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A universal approach for continuum solvent pK a calculations: are we there yet?

  • Junming Ho
  • Michelle L. Coote
Feature Article

Abstract

This paper reviews several pK a calculation strategies that are commonly used in aqueous acidity predictions. Among those investigated were the direct or absolute method, the proton exchange scheme, and the hybrid cluster–continuum (Pliego and Riveros) and implicit–explicit (Kelly, Cramer and Truhlar) models. Additionally, these protocols are applied in the pK a calculation of 55 neutral organic and inorganic acids in conjunction with various solvent models, including the CPCM-UAKS/UAHF, IPCM, SM6 and COSMO-RS, with a view to identifying a universal approach for accurate pK a predictions. The results indicate that the direct method is unsuitable for general pK a calculations, although moderately accurate results (MAD <3 units) are possible for certain classes of acids, depending on the choice of solvent model. The proton exchange scheme generally delivers good results (MAD <2 units), with CPCM-UAKS giving the best performance. Furthermore, the sensitivity of this approach to the choice of reference acid can be substantially lessened if the solvation energies for ionic species are calculated via the IPCM cluster–continuum approach. Reference-independent hybrid approaches that include explicit water molecules can potentially give reasonably accurate values (MAD generally ~2 units) depending on the solvent model and the number of explicit water molecules added.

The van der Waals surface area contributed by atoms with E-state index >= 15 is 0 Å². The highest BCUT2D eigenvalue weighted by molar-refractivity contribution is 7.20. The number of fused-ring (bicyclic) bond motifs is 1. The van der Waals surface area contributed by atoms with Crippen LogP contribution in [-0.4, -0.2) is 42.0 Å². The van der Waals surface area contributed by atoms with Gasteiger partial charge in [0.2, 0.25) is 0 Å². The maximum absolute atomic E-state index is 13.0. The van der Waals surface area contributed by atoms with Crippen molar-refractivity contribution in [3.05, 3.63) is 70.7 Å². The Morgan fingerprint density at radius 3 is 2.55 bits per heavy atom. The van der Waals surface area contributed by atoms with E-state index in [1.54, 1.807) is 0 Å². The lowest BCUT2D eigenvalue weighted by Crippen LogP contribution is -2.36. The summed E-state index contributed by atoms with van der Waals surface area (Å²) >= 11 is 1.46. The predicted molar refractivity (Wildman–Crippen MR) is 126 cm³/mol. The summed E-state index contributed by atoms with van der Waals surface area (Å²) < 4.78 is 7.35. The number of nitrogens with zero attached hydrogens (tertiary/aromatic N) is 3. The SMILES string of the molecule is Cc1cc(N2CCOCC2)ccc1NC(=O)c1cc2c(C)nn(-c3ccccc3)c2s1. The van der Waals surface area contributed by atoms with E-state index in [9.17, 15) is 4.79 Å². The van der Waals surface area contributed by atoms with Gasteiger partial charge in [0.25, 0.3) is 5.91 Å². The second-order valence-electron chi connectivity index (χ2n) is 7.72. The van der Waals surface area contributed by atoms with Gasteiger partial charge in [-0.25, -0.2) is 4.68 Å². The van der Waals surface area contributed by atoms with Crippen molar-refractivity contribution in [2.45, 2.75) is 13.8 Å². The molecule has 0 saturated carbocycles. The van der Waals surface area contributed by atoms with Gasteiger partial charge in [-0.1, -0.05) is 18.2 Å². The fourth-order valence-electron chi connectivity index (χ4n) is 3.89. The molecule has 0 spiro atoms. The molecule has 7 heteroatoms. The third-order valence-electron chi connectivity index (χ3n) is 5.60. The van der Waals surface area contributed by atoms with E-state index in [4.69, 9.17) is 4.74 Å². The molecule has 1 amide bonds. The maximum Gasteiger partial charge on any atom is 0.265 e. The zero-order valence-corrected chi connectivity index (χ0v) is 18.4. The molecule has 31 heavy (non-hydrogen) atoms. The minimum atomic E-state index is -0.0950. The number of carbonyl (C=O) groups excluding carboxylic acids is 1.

Keywords

Continuum solvent model pKa calculation Cluster-continuum model Proton exchange method 

Notes

Acknowledgments

We gratefully acknowledge support from the Australian Research Council under their Centres of Excellence program, and generous allocations of computing time on the National Facility of the Australian Partnership for Advanced Computing.

Supplementary material

214_2009_667_MOESM1_ESM.pdf (711 kb)
Supplementary material 1 (PDF 711 kb)
214_2009_667_MOESM2_ESM.pdf (1 mb)
Supplementary material 2 (PDF 1061 kb)

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Copyright information

© Springer-Verlag 2009

Authors and Affiliations

  1. 1.ARC Centre of Excellence for Free-Radical Chemistry and Biotechnology, Research School of ChemistryAustralian National UniversityCanberraAustralia

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